A history of papermaking
In Britain the first machines to make paper on a roll were created in the early 19th century. Based on the original French design but Britain led the way on paper making at this time.
Techniques of papermaking
To make paper you will need old paper products to recycle, a wooden frame, screen (mould), sponge, food blender, plastic bowl, tacks or staples, fabric and starch.
Choose the used paper that you are going to recycle. This could include old newspapers or magazines, stationery and cardboard.
Tear up the paper into small pieces, half fill a blender with the paper and the rest with warm water. Gradually increase the speed of the blender until, after around a minute, the pulp is smoothly blended.
Make a mould by stretching a screen tightly over a wood frame and holding it in place with staples or tacks.
Fill half of a bowl with water, add a few loads of pulp from the blender and stir the resulting mixture.
Add to the paper pulp a couple of teaspoons of liquid starch and stir it in.
Submerge the mould in the pulp and move it around until the pulp appears to be spread evenly over it.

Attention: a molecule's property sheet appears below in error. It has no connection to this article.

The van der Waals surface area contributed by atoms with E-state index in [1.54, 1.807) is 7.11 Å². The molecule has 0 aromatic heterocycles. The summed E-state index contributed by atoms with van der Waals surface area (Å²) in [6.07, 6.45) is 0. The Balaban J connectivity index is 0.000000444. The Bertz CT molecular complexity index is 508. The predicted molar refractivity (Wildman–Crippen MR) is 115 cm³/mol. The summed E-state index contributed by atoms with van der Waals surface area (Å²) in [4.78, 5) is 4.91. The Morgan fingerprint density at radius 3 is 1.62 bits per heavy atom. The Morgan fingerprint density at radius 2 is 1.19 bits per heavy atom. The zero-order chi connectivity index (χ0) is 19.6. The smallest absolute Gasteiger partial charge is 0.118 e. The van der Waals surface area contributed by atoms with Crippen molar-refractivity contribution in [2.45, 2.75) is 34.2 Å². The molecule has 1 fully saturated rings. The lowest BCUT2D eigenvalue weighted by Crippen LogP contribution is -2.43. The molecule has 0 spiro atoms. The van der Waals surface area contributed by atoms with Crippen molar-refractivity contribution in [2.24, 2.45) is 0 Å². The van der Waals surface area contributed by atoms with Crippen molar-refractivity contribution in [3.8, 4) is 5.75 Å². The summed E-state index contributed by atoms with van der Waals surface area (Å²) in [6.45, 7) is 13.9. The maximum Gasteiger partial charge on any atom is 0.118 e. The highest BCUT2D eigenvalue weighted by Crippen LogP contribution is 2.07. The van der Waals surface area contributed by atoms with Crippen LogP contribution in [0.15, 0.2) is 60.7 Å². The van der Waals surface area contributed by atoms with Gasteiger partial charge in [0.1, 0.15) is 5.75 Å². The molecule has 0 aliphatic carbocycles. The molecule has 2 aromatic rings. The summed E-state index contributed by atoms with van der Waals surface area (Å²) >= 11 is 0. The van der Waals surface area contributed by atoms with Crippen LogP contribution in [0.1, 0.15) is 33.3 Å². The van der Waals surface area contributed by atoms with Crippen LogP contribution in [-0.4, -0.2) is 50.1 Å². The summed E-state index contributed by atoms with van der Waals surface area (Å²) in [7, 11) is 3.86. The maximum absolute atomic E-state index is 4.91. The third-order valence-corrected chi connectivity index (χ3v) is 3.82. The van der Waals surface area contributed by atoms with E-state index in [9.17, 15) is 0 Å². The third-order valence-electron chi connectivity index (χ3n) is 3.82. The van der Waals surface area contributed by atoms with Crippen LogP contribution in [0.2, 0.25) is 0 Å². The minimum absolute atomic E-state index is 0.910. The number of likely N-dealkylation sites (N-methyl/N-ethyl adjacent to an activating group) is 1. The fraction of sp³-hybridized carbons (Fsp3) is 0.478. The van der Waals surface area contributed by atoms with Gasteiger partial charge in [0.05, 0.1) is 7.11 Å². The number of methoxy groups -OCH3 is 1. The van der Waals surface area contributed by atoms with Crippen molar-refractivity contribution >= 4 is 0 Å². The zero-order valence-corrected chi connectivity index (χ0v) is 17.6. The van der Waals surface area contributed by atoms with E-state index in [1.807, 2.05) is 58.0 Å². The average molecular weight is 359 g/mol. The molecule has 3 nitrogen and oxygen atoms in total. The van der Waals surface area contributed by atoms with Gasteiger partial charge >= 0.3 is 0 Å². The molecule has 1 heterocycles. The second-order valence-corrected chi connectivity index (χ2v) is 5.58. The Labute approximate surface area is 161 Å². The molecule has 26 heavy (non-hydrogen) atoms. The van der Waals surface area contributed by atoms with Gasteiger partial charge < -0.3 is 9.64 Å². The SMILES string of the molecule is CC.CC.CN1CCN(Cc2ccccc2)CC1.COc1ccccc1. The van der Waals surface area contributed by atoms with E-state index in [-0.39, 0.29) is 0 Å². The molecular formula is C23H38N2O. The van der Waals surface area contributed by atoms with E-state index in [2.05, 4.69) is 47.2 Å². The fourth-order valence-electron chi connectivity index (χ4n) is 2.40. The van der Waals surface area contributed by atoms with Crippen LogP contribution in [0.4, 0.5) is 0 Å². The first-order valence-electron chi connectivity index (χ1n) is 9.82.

Lift the mould slowly upwards so that it is above water level and allow most of the water to drain from the new sheet of paper. To alter the thickness of the paper add more water or pulp, stirring the mixture.
After the mould has stopped dripping, rest one edge on a piece of fabric and slowly lay flat against it the side of the mould covered with paper
Using a sponge pressed down remove as much of the excess water as you can.
Secure the fabric and carefully raise the mould. This should leave the wet paper sheet on the fabric. Remove bubbles by gently pressing the paper.
After repeating this process a number of times, stack the pieces of paper with their fabric bases and cover the top piece of paper with another piece of fabric.
Press the excess water from the layered stack and then carefully separate the paper sheets.
Hang the paper on a clothesline to dry.
When the sheets of paper have dried, peel them away from the fabric.